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Nobody
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« on: May 13, 2004, 07:02:02 AM »

The scene in which Steiger sees all those massacred people in the cave supposedly made an incredible impression on italians upon the films release. I can't remember why. It was either mentioned in Fraylings book, or in the Sergio Leone: Once Upon A Time documentary. It was either based on something that had actually happened in Italy, and thereby made an impression on the italians, or it was based on a very famous painting all italians knew. I've been thinking Goya, but haven't found any paintings similar to the scene. Does anyone here know? Please help, this is driving me crazy.

« Last Edit: May 13, 2004, 07:02:59 AM by Nobody » Logged

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shorty larsen
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« Reply #1 on: May 14, 2004, 01:57:58 PM »

Maybe the Goya paintings about the shootings of spanish rebels by the napoleonic armies. The paintings are dark and sad as Leone's scenes.

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« Reply #2 on: May 15, 2004, 04:20:55 AM »

Hi guys,
longtime viewer, first time poster. Love the site. Regarding the grotto massacre sequence in DYS, according to Frayling, it is based on an infamous chapter of ww2 where the Nazi's slaughtered a few hundred (I think, certainly a high number) of Italian civilians at or in a cave near an Italian town. Leone apparently designed such sequences in DYS to make the viewer think of 'all wars' and this sequence was immediately recognised by Italian viewers, as was the scene where the disguised officer is captured and executed on the railway station platform. This is also based on an infamous moment from Italy's ww2, but I cannot recall any more details. I was actually able to get my hands on the Japanese two disk special edition of DYS via a Japanese friend. Picture quality is so-so, but it was great to see the extra scenes and have the film in the correct aspect ratio. Heaven! (this was before the UK dvd release materialised)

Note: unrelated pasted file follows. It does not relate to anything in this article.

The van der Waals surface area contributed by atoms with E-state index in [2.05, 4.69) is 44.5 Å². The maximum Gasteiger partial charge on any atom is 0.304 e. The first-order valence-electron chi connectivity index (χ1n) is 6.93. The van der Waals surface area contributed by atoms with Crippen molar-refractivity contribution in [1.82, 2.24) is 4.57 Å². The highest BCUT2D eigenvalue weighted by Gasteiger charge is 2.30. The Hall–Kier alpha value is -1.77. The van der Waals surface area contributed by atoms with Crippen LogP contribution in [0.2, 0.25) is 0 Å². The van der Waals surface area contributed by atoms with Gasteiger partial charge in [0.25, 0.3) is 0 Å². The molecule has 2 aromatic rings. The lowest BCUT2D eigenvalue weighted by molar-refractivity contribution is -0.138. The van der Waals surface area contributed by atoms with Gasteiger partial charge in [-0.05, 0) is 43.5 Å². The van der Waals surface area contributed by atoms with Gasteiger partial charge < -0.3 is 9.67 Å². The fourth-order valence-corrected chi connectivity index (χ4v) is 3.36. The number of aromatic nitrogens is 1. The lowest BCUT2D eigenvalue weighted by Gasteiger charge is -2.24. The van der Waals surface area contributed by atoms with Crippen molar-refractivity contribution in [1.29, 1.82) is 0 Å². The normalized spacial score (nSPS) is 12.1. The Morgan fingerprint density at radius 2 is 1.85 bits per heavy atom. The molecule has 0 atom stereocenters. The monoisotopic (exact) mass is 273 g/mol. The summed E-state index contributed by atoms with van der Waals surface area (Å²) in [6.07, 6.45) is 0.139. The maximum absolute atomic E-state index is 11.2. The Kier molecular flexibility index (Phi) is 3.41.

Great to be on board!

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« Reply #3 on: May 15, 2004, 06:18:15 AM »

I think Frayling actually brushed on this subject in 'Something Death' but its still amazing to me that 'Gi La Testa' or any Zapata Westerns more in there subject, where made in Franco era Spain.  Huh

They only saw italians making cowboy movies in there country.

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« Reply #4 on: May 15, 2004, 06:28:28 AM »

I was thinking about the incident Walton referred to. Thanks, Walton.

The Goya painting Shorty Larsen refers to is called 3rd of May Massacre, and it is visualized in this film. In fact, Leone supposedly based the entire look of the film on Goya's Disasters Of War-series. Great pictures, great film.

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« Reply #5 on: May 15, 2004, 08:17:51 AM »

The infamous chapter of WW2 is maybe de massacre of jews in the "Fossa Adreatina", leaded by SS officer Eric Priebke.

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« Reply #6 on: May 18, 2004, 10:14:38 PM »

yeah... look at any piece of work in goya's disasters of war series and you'll see the influence it had on that scene and a couple of others... here is the link http://www.napoleonguide.com/goyaind6.htm

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« Reply #7 on: May 19, 2004, 04:59:45 AM »

And here's a link to The Third of May Massacre: http://www.abcgallery.com/G/goya/goya70.html

Anyone recognise this from the film?

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« Reply #8 on: May 19, 2004, 03:02:53 PM »

Well, the episode of the "Fosse Ardeatine" was not exactly as I told it.

Here's a better explanation: http://www.nerone.cc/nerone/archivio/arch19.htm

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